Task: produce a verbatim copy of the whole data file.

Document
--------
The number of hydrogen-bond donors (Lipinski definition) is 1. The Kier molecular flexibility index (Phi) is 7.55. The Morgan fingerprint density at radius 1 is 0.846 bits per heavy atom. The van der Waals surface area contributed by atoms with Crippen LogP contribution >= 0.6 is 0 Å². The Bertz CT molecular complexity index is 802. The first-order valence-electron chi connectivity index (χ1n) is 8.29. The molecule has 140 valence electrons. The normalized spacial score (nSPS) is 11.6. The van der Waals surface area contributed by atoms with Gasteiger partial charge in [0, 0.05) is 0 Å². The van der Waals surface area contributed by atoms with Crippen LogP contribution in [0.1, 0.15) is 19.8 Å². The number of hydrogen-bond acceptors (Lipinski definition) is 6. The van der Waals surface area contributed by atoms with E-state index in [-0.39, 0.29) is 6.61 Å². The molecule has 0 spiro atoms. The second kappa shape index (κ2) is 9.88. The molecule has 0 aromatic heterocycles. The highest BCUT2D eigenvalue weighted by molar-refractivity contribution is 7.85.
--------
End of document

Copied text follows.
The number of hydrogen-bond donors (Lipinski definition) is 1. The Kier molecular flexibility index (Phi) is 7.55. The Morgan fingerprint density at radius 1 is 0.846 bits per heavy atom. The van der Waals surface area contributed by atoms with Crippen LogP contribution >= 0.6 is 0 Å². The Bertz CT molecular complexity index is 802. The first-order valence-electron chi connectivity index (χ1n) is 8.29. The molecule has 140 valence electrons. The normalized spacial score (nSPS) is 11.6. The van der Waals surface area contributed by atoms with Gasteiger partial charge in [0, 0.05) is 0 Å². The van der Waals surface area contributed by atoms with Crippen LogP contribution in [0.1, 0.15) is 19.8 Å². The number of hydrogen-bond acceptors (Lipinski definition) is 6. The van der Waals surface area contributed by atoms with E-state index in [-0.39, 0.29) is 6.61 Å². The molecule has 0 spiro atoms. The second kappa shape index (κ2) is 9.88. The molecule has 0 aromatic heterocycles. The highest BCUT2D eigenvalue weighted by molar-refractivity contribution is 7.85.